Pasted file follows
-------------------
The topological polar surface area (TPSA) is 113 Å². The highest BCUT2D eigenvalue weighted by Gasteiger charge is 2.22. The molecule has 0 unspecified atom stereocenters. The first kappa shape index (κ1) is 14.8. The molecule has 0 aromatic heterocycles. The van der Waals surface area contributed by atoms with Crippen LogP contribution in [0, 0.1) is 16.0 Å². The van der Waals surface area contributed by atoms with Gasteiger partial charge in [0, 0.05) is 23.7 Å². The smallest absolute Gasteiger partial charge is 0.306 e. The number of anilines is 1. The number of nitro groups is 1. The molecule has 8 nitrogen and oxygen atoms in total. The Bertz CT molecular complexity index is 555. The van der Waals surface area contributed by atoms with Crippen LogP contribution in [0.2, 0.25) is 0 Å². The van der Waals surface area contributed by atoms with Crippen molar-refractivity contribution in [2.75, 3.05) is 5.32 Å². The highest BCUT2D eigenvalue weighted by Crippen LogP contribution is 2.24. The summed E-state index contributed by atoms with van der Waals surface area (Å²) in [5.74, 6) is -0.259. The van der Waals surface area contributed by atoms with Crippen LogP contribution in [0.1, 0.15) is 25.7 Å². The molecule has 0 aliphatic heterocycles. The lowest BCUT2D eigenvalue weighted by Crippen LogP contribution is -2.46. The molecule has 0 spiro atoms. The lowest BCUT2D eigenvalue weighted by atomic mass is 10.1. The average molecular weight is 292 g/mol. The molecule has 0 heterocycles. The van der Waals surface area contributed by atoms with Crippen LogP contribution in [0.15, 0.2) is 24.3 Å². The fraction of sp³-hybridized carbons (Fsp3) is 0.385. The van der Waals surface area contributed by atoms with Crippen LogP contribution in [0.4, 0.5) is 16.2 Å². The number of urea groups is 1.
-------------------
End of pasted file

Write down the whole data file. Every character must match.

The topological polar surface area (TPSA) is 113 Å². The highest BCUT2D eigenvalue weighted by Gasteiger charge is 2.22. The molecule has 0 unspecified atom stereocenters. The first kappa shape index (κ1) is 14.8. The molecule has 0 aromatic heterocycles. The van der Waals surface area contributed by atoms with Crippen LogP contribution in [0, 0.1) is 16.0 Å². The van der Waals surface area contributed by atoms with Gasteiger partial charge in [0, 0.05) is 23.7 Å². The smallest absolute Gasteiger partial charge is 0.306 e. The number of anilines is 1. The number of nitro groups is 1. The molecule has 8 nitrogen and oxygen atoms in total. The Bertz CT molecular complexity index is 555. The van der Waals surface area contributed by atoms with Crippen LogP contribution in [0.2, 0.25) is 0 Å². The van der Waals surface area contributed by atoms with Crippen molar-refractivity contribution in [2.75, 3.05) is 5.32 Å². The highest BCUT2D eigenvalue weighted by Crippen LogP contribution is 2.24. The summed E-state index contributed by atoms with van der Waals surface area (Å²) in [5.74, 6) is -0.259. The van der Waals surface area contributed by atoms with Crippen LogP contribution in [0.1, 0.15) is 25.7 Å². The molecule has 0 aliphatic heterocycles. The lowest BCUT2D eigenvalue weighted by Crippen LogP contribution is -2.46. The molecule has 0 spiro atoms. The lowest BCUT2D eigenvalue weighted by atomic mass is 10.1. The average molecular weight is 292 g/mol. The molecule has 0 heterocycles. The van der Waals surface area contributed by atoms with Crippen LogP contribution in [0.15, 0.2) is 24.3 Å². The fraction of sp³-hybridized carbons (Fsp3) is 0.385. The van der Waals surface area contributed by atoms with Crippen LogP contribution in [0.4, 0.5) is 16.2 Å². The number of urea groups is 1.